Twin parallel motion fenders have just been supplied to Ferry Berth 4 at the Port of Hirtshals, Denmark, helping the port to enhance berthing operations.
Provided by Trelleborg’s marine and infrastructure operation, the project required a fender solution that would produce a low line load on the vessel’s belting and avoid contact with the vessel’s hull. A challenging range of vessel types coming into the berth all required a fender system offering optimal energy absorbtion.
Peter Ydesen, Technical Manager at the Port of Hirtshals, says: “The new Ferry Berth 4 is a significant project, which will allow for vessels of various sizes to enter the port at high berthing velocities, including Fjord Line’s new longer catamaran, Fjord FSTR. Trelleborg purpose-designed a high-performance twin parallel motion fender, which compresses and adapts to suit each vessel coming into berth – a technology we haven’t used in Denmark until now. We are extremely pleased with the company’s solution and were thrilled to complete the project on time.”
Trelleborg’s twin parallel motion fender system ensures that the panel remains parallel at berth to avoid contact with the vessel’s hull and ensure contact with the belting only. The panel was designed to be 3.7 metres wide in order to evenly distribute the load from the fender and – using a combination of back-to-back cone fenders – the fender system is able to use its soft rubber panel to reduce reaction force as much as possible.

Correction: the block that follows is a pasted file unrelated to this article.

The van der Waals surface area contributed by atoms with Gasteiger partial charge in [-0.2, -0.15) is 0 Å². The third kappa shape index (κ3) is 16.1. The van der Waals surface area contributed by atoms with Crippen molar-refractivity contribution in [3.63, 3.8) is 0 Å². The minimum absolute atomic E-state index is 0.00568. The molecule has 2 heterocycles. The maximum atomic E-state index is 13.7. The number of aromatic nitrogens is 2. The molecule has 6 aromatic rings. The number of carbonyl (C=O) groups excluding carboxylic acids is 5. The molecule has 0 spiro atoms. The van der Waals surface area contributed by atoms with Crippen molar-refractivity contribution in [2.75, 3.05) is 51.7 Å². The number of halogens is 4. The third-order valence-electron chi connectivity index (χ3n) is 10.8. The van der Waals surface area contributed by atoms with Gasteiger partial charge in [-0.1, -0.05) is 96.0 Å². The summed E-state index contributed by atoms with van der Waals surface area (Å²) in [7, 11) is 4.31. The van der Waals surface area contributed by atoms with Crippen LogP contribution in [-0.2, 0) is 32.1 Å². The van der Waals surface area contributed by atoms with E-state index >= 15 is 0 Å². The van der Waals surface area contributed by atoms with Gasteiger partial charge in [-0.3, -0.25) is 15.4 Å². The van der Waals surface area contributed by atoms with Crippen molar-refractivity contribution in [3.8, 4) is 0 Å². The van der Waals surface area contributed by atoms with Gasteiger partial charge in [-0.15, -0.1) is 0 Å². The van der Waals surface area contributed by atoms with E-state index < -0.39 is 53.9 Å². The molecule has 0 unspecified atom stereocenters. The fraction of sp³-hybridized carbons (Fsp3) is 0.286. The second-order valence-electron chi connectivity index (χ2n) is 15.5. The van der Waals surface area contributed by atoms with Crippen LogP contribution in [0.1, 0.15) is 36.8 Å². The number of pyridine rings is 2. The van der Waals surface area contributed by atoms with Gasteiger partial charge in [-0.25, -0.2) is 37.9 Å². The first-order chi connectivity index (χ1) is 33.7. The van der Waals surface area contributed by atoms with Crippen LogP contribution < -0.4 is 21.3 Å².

Trelleborg’s twin parallel motion fender system is claimed to have the ability to absorb twice as much energy compared to a regular cone fender. One fender in the system is made from a hard rubber compound, while the other is made from a softer compound. This enables the twin parallel motion fender system to accommodate the berthing of different-sized vessels. The system can be applied to a wide-range of cargo berths, bulk terminals, oil and LNG terminals and container berths, as well as RoRo and cruise terminals.
Parallel motion fender systems have been installed at many of the world’s ports, including ports in Norway and Sweden to ports in Australia, Qatar and the UK.
By Jake Frith
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